How Resistance Guides My Work

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Sometimes, the hardest part of the work isn’t the work, it’s the resistance.

This is probably true of anything we create. For me right now, that’s Healing Lab, the company I’m starting to research energy healing.

Sometimes I think, “If only I could plow through tasks for eight hours a day, this business would have been up and running months ago.” But I can’t, because each task brings up resistance: The vision that’s big and intimidating, the events I’m afraid no one will like, the fear that none of this will work, that it’ll all be wasted effort.

Each day, more than half my effort goes into working through resistance.

And writing this, I realized: That’s the point of this year. To work through the resistance, to become comfortable sharing the vision and organizing the events and doing the work.

I’ve been focusing on the output (like website, classes, studies) and wishing I could do more of them in a day. But measuring the total number of tasks is the wrong metric, it pushes me toward easier tasks, and pushes me to brush off the resistance rather than addressing it. Much better to measure the number of emotionally difficult tasks I worked through, the insights I had and the amount of resistance I resolved. Harder to measure, but far more important.

(And a possible misinterpretation I want to avoid: It’s still important to finish tasks. Each task brings up resistance. To sit at home, not finishing tasks, just congratulating ourselves for thinking about resistance — that doesn’t actually bring up the resistance we need to work through. This is still about doing the work, it’s just about accepting a slower pace as we work through resistance.)

I’m going to break the fourth wall now. This short post took me four hours to write. But writing it (and the pages of early drafts) caused me to look at my resistance, and my desire to complete more tasks, and to recognize my real work. These sentences were hard because they were part of accepting this process, instead of punishing myself for it. And recognizing that, saying, “That’s what I accomplished today,” I feel much more at peace with the pace of starting this business.

It also has me ask, “Which tasks feel hardest right now?” Because that’s the one with the most resistance. That’s the one to focus on.

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2 Responses to “How Resistance Guides My Work”

  1. Christina says:

    Thanks for this. A timely message from universe.

  2. Julie says:

    Hey Mike, I hope my comment is productive rather than congratulatory, lol :) I get what you mean, there’s a big difference between thinking and doing. Sometimes, I worry I’ve become a person who talks the talk and doesn’t walk the walk. I got home from the grocery store the other day completely depressed because I bought Pepsi and processed foods. I want to change my diet. I don’t feel good, and I’m not being a healthy role model. It’s hard to admit this, but it’s the truth. I almost think I need to switch grocery stores and go to Whole Foods instead.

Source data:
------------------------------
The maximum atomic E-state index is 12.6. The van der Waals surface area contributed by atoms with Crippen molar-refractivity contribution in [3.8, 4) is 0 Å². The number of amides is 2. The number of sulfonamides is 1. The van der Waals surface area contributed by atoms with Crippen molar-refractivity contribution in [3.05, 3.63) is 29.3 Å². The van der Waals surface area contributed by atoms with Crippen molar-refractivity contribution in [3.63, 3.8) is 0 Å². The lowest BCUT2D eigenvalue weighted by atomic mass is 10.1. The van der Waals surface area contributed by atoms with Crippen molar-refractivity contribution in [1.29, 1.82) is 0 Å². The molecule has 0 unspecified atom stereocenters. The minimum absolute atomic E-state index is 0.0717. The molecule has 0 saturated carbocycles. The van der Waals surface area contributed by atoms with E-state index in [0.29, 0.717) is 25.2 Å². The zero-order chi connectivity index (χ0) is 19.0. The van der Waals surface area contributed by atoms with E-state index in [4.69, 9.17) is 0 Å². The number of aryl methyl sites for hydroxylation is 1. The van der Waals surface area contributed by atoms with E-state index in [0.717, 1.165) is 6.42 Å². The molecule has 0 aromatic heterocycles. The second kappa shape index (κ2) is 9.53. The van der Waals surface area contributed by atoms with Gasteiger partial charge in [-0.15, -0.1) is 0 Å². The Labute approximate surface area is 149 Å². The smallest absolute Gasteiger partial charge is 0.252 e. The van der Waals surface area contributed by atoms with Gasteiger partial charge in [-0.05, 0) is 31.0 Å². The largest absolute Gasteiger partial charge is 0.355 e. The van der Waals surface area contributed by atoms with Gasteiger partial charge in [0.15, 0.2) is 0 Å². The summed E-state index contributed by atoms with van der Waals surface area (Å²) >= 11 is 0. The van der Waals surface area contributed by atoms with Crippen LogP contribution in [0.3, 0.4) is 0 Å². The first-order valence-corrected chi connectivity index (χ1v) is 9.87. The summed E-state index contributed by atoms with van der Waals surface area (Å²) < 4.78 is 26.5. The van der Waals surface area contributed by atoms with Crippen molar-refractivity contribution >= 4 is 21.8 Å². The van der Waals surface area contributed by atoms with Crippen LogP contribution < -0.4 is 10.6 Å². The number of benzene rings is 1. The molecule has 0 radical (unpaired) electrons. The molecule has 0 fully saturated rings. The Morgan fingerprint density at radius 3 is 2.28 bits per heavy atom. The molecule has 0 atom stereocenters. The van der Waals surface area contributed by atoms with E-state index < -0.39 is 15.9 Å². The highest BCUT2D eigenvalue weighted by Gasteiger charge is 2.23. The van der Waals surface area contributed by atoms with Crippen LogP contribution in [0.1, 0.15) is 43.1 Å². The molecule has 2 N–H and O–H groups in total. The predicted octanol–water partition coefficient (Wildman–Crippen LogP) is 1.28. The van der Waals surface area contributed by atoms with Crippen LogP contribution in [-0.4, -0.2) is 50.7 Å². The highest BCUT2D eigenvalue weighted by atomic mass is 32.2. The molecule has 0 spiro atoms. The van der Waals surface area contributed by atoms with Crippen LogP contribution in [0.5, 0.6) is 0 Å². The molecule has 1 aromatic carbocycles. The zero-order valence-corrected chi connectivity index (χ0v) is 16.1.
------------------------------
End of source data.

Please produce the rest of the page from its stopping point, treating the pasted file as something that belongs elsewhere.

I experience resistance around doing laundry, getting a job, and writing the next book. Each of these are hard for different reasons. But every time I fight through the resistance and accomplish something I feel strengthened and courageous. I had a mental picture the other day of a person drawing their sword and cutting through the resistance in order to do the task they want to do. I also use a lot of affirmations to talk myself through these tasks.

    I’ve been looking at various types of retreats, which I don’t know if it’s another way to run away from my responsibilities here, or if I should be running away. I guess in time the path will become clearer. I just feel like I need to make a decision. Like I should know by now who I am and what I want to do. And I suppose it doesn’t have to be one thing. I can have more than one passion. Or maybe I do know, and I’m just scared to declare it and own it.

    First things first, it’s gotten cold here, and I have to get a blanket for the bed. I had to throw out my down comforter a few months ago because I had it for ten years and it was falling apart big time. The sheet was fine during the summer, now it’s not enough! I had trouble sleeping last night. Not good. I like my sleep! :)

    One more thing, about blogging. I often feel like it’s thankless work especially since I don’t allow comments, yet it’s therapeutic and good writing practice. Yes, to write a good post takes a lot of editing which most people don’t realize unless they blog. I got really into blogging this summer and didn’t even go to the pool. I kind of regret that. Next year, more swimming!

    And any relief from my neuropathic pain that I experience is most likely happening because my friend, you might know him, is an energy healer. Can you thank him for me?


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